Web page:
tobami said...

@Neil
a view showing all timeline graphs at once is also planned.

About the average, of course you can not take from it that pypy-c-jit is nearly 3 times as fast as cpython. Because it depends on the particular choice of benchmarks, which right now is not at all representative of actual real-world usage.

Regardless, it is there so that a developer gets an overall feeling for how a given revision change has affected performance across all benchmarks.

We can't avoid the risk of people reaching wrong conclusions, but that is always the case with statistics, averages and benchmarks ;-)

Carl Friedrich Bolz said...

@sarvi: reaching the speed of Java is a really non-trivial goal, because Sun's JVM has really been highly optimized over many years. I guess it will take us a long time (if at all) to reach such levels of performance.

sarvi said...

I understand JVM is highly optimized.
And overtime and once yall have more momentum industry funding I am sure your VM will get just as optimized. I am sure Google will pick you guys up soon. I have no doubt about it. Unladen Swallow seems a waste of time once yall get more credibility.

Even then I do expect Dynamic scripting capabilities to perform slower the Java.

I am just hoping that eventually the non-dynamic parts of python will perform on par with Java.

And we can all program in just Python and C. :-))

della said...

Great work! BTW, could it be possible to also have a quick link to the source code of the benchmarks in the website?

tobami said...

@della

yeah, such things are missing right now.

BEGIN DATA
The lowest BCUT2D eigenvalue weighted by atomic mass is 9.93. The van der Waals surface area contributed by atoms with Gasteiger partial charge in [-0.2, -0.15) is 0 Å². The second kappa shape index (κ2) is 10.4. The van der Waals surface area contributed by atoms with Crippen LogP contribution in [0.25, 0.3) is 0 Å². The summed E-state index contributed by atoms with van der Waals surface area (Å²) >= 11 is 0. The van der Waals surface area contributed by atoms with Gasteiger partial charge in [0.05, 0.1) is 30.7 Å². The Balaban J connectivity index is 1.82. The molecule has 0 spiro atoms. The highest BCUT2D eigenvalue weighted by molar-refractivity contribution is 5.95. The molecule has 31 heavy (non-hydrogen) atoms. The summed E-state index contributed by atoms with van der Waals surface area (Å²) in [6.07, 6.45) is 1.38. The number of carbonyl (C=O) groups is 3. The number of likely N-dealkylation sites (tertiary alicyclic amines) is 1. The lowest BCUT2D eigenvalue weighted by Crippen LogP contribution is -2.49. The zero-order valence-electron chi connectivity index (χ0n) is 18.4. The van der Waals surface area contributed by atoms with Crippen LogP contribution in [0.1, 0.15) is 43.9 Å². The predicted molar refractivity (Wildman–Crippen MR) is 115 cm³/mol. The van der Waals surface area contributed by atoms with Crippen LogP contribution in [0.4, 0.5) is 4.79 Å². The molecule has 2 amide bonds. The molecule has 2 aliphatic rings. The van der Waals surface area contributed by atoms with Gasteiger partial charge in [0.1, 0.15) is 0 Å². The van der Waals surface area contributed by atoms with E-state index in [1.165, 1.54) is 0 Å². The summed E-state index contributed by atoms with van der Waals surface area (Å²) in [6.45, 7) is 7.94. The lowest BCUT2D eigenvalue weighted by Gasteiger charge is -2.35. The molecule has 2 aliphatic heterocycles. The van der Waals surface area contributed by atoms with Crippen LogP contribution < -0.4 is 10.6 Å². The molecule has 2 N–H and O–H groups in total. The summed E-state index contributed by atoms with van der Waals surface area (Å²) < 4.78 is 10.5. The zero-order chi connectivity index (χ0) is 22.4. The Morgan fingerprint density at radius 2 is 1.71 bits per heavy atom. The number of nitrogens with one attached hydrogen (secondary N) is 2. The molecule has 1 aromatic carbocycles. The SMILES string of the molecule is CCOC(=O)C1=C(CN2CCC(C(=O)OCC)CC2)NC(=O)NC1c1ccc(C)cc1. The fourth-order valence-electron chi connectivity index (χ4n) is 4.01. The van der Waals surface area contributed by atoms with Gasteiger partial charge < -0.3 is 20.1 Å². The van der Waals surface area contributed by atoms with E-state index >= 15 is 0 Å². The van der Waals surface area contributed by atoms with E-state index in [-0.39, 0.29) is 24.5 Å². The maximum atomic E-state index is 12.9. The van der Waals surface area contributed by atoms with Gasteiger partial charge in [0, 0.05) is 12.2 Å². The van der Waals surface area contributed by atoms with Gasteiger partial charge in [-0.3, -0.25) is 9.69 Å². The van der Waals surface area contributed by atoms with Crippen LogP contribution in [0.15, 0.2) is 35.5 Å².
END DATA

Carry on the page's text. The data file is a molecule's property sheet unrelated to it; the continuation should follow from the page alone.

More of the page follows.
An about page, and possibly an explanation (with links to the code) of each benchmark are probably going to be implemented. Currently there is only tooltip explanations for some.

Luis said...

Another silly question:
AFAIK, the benchmark improvements seen lately are due to the way you measure avergages, by excluding warmup time. Seeing that warmup takes time that may be critical in some situations, I wonder if it's possible to somehow "save" the generated jited code so it can be reused after the first time it's generated.
This way, it would be possible to distribute programs already "warmed up", kind of a compiled version of them. Sorry if this doesn't make sense at all... for a clueless ignorant like me, it does!

Maciej Fijalkowski said...

@Luis

Hey. It's a valid option, but it's however at least hard (if not next to impossible). There is work planned on reducing warmup time, so it won't matter that much instead.

Cheers,
fijal

Stu said...
This comment has been removed by the author.
Stu said...

It would be nice if the timeline had the date on it (only where the date changes, and the beginning + end).

large file transfer said...

I am sure your VM will get just as optimized. I am sure Google will pick you guys up soon. I have no doubt about it. Unladen Swallow seems a waste of time once yall get more credibility.